Farhanah Mamoojee, our cover star for this issue, is working to bring the history of Ayahs in Britain to light. Today, we chatted with her about her project and goals.
- What do you consider to be your biggest accomplishment?
I was annoyed that when I arrived at the historical house, there was no marking to show what it had been. I was expecting a sign or placard to signify the important history there, to show that countless woman had made the tumultuous journey across the ocean, to a place they had never been, to take care of colonisers’ children.
I felt extremely disappointed. The sacrifice these women made, should be made public.
As well as being an important area of the city for the women’s suffrage movement (Sylvia Pankhurst set up the Women’s Social and Political Union here), East London is also one of London’s richest areas steeped in migrant history. The story of the Ayah’s culminates all of this. These women who travelled as Ayah’s (were often forced to sleep out on deck throughout the long voyages) were then abandoned in London, with no money, no food, no promise of travel back to India and no language skills. There are countless stories of members of the public encountering these forlorn women at Kings Cross Station or begging in the streets. They were regularly mistreated by employers who broke their promises. The Ayah’s House was set up by the London City Mission to home abandoned Ayah’s. In 1921 it had to be relocated from 26 King Edward Road, to a larger property at number 4, signifying a growing demand for shelter for deserted ayahs in London. The new home at number 4 accommodated 80–223 women per year in its 30 rooms.serving as a historical marker. The scheme is run by English Heritage and has been running since 1866.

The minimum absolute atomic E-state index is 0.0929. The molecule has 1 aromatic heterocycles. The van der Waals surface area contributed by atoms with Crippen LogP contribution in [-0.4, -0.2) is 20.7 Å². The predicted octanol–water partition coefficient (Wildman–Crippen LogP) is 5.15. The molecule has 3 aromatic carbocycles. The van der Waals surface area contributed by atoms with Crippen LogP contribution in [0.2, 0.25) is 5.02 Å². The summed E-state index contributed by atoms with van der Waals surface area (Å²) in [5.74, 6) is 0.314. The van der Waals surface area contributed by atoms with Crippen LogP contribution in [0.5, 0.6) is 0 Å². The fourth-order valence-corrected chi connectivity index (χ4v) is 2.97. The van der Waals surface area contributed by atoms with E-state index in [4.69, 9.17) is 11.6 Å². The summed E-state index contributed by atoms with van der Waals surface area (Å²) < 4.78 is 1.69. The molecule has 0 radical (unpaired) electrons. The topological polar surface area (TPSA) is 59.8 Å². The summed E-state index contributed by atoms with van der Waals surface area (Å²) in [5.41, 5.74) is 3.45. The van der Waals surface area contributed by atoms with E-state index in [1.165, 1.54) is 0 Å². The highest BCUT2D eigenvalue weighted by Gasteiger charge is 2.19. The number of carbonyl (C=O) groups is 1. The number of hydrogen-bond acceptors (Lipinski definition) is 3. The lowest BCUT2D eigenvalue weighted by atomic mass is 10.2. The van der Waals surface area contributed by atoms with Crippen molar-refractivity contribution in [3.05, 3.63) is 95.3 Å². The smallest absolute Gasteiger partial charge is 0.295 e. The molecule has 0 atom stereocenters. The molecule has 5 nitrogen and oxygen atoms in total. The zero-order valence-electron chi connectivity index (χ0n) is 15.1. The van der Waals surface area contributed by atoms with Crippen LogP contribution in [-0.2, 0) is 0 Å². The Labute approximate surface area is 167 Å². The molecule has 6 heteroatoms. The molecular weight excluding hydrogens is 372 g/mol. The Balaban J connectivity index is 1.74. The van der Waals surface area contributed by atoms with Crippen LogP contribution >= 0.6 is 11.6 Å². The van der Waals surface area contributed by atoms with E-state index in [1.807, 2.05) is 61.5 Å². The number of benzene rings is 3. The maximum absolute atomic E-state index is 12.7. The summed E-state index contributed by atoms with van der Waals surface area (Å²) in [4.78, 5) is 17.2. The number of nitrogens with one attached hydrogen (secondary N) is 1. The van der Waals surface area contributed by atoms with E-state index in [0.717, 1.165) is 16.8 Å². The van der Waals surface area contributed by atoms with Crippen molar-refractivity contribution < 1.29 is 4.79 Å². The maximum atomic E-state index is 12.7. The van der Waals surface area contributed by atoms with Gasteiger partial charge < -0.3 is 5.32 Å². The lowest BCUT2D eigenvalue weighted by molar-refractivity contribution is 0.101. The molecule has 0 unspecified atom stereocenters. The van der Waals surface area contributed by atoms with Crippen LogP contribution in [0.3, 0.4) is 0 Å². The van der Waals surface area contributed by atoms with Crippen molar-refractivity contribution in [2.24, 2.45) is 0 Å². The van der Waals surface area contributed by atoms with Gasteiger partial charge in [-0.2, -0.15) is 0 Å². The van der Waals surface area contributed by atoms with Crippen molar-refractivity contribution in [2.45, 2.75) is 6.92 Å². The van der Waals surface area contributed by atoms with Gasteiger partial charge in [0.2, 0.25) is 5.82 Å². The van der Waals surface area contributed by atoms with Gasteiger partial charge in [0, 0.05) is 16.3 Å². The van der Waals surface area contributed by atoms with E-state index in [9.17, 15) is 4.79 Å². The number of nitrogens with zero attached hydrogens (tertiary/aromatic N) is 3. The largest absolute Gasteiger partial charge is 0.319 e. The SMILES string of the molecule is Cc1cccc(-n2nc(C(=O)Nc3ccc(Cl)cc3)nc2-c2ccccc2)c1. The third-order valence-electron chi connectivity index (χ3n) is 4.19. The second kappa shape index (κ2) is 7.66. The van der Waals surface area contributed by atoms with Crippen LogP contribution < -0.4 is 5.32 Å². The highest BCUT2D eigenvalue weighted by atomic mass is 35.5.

8. What is some advice you’d give to your teenage self?
9. What is your go-to coffee order?
10. What, in your opinion, is the biggest problem facing Asian women today?